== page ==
Low Cost Automobile Infrared Collision Avoidance System

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Transportation
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Due to the lack of natural predators, the populations of many animals have steadily encroached into suburban settings. These animals, most notably deer, have become a significant hazard to drivers leading to many accidents and deaths.

The proposed concept is to utilize COTS infrared hardware to provide the driver of a vehicle with realtime information about potential hazards associated with deer and other animals that may be present in a wide area in front of their vehicle. The automobile is outfitted with an infrared detector that has a wide field of view and is calibrated to located objects with temperatures that correspond to typical warm blooded animals. If the system detects objects that meet the criteria it provides a simple warning to the driver as to the location of the possible hazard. The assumption is that once the driver is aware of the hazard they will be more alert and thus be better able to avoid a collision.

The National Highway Traffic Safety Administration estimates there are approximately 1.5 million auto-deer collisions per year, resulting in damage losses of around $1.5 billion USD, which works out to an average cost of $1,000 per accident. State Farm Insurance Agency also supports these statistics, and goes on to report that, in the year 2004, there were 150 human deaths in the United States that were directly linked to car-deer accidents.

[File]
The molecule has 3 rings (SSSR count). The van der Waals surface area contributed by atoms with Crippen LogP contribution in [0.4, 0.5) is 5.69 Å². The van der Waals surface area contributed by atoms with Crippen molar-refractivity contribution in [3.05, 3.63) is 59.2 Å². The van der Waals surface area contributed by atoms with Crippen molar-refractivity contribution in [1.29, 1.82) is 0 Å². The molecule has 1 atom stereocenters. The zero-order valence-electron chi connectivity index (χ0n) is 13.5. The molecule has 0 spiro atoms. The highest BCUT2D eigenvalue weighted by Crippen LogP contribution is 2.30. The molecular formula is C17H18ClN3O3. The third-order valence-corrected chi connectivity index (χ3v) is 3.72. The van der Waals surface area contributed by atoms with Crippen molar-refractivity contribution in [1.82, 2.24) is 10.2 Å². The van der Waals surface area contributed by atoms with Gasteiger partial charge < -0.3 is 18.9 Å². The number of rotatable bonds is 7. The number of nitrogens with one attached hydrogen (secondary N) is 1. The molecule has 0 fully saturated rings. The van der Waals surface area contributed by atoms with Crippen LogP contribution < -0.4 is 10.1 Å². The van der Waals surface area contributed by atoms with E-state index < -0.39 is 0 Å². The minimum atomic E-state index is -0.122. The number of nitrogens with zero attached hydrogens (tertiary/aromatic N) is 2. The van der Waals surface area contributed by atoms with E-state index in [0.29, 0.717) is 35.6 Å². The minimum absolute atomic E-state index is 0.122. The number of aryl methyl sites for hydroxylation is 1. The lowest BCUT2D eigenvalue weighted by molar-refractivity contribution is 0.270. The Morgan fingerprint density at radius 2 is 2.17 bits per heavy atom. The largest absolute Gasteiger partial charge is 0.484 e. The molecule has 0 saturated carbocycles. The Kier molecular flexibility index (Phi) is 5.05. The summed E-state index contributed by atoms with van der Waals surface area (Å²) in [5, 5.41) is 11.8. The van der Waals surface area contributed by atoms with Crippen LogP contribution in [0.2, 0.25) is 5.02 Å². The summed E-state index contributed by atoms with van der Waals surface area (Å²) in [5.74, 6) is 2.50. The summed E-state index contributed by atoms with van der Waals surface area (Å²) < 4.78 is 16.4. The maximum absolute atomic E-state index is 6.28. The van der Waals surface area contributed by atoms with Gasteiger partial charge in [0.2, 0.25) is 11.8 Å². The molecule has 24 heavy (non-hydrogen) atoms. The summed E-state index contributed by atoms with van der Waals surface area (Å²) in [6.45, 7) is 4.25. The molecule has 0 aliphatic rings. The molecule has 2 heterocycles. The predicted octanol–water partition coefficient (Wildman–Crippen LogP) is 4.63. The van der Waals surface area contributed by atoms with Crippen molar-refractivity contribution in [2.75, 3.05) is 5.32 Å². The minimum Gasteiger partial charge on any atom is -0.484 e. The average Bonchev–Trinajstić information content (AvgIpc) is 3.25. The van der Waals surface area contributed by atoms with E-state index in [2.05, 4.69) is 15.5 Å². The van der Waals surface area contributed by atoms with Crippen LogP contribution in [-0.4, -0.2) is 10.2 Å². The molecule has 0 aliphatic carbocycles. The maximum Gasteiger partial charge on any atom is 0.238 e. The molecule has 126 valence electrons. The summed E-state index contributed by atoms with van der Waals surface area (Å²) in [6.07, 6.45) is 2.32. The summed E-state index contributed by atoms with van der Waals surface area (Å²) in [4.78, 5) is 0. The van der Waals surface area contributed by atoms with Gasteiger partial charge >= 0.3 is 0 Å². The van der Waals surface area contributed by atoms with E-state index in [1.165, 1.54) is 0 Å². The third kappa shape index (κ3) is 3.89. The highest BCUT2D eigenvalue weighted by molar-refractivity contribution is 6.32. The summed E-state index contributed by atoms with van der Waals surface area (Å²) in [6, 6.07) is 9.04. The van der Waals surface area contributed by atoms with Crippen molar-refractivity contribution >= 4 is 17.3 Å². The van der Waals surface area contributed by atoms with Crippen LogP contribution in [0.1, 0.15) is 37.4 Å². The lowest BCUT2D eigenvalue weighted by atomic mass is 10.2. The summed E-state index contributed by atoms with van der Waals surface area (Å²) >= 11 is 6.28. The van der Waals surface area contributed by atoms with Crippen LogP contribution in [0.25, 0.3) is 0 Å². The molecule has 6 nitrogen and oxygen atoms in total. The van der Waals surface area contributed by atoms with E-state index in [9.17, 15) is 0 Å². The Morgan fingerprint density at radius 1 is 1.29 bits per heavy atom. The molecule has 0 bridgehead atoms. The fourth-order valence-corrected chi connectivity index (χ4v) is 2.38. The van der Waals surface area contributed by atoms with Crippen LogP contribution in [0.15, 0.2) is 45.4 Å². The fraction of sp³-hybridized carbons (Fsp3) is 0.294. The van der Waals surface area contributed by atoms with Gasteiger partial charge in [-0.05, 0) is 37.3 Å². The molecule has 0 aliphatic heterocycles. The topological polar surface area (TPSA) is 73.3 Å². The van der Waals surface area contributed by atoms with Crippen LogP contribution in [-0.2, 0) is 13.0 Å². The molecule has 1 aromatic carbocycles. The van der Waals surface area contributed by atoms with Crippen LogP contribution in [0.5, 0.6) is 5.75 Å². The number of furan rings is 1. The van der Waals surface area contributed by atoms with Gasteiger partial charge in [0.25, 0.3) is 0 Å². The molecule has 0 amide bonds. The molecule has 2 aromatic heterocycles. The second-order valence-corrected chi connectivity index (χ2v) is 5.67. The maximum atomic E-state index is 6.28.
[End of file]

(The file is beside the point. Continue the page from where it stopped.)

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  • ABOUT THE ENTRANT

  • Name:
    Daniel Sullivan
  • Type of entry:
    individual
  • Profession:
    Scientist
  • Number of times previously entering contest:
    never
  • Daniel's favorite design and analysis tools:
    In my work I use a wide variety of engineering software. Design: Pro-E, Solid Works, Alibre, AutoCAD
    Analysis: ANSYS-Fluent
    Computation: Mathematics
  • For managing CAD data Daniel's company uses:
    Alibre
  • Daniel is inspired by:
    I am inspired by simple design solutions to vexing problems of the developing world. Some examples being the Embrace infant warmer, the Q-Drum rolling water container, and the Charcoal Project headed by Amy Smith of MIT.
  • Patent status:
    none